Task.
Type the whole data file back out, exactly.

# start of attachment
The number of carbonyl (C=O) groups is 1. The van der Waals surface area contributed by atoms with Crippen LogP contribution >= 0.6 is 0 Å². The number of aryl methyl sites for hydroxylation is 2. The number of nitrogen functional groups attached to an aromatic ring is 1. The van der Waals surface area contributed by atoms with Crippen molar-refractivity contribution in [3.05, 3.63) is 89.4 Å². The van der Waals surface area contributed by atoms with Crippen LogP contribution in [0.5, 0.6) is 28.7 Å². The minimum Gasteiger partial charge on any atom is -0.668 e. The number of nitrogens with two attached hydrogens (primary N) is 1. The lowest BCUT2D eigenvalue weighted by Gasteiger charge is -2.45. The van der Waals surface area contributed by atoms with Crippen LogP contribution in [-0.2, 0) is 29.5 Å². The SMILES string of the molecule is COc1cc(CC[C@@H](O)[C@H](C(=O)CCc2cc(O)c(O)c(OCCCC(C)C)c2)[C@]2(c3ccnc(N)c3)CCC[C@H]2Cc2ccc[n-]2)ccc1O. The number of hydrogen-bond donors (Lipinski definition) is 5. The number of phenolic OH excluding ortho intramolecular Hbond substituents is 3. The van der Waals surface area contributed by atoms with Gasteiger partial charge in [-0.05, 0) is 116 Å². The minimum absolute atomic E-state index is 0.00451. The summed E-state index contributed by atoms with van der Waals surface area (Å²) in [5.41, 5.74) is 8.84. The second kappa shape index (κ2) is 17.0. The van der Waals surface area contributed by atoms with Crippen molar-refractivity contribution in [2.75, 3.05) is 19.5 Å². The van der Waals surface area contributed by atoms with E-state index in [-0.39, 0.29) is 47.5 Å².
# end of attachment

The number of carbonyl (C=O) groups is 1. The van der Waals surface area contributed by atoms with Crippen LogP contribution >= 0.6 is 0 Å². The number of aryl methyl sites for hydroxylation is 2. The number of nitrogen functional groups attached to an aromatic ring is 1. The van der Waals surface area contributed by atoms with Crippen molar-refractivity contribution in [3.05, 3.63) is 89.4 Å². The van der Waals surface area contributed by atoms with Crippen LogP contribution in [0.5, 0.6) is 28.7 Å². The minimum Gasteiger partial charge on any atom is -0.668 e. The number of nitrogens with two attached hydrogens (primary N) is 1. The lowest BCUT2D eigenvalue weighted by Gasteiger charge is -2.45. The van der Waals surface area contributed by atoms with Crippen LogP contribution in [-0.2, 0) is 29.5 Å². The SMILES string of the molecule is COc1cc(CC[C@@H](O)[C@H](C(=O)CCc2cc(O)c(O)c(OCCCC(C)C)c2)[C@]2(c3ccnc(N)c3)CCC[C@H]2Cc2ccc[n-]2)ccc1O. The number of hydrogen-bond donors (Lipinski definition) is 5. The number of phenolic OH excluding ortho intramolecular Hbond substituents is 3. The van der Waals surface area contributed by atoms with Gasteiger partial charge in [-0.05, 0) is 116 Å². The minimum absolute atomic E-state index is 0.00451. The summed E-state index contributed by atoms with van der Waals surface area (Å²) in [5.41, 5.74) is 8.84. The second kappa shape index (κ2) is 17.0. The van der Waals surface area contributed by atoms with Crippen molar-refractivity contribution in [2.75, 3.05) is 19.5 Å². The van der Waals surface area contributed by atoms with E-state index in [-0.39, 0.29) is 47.5 Å².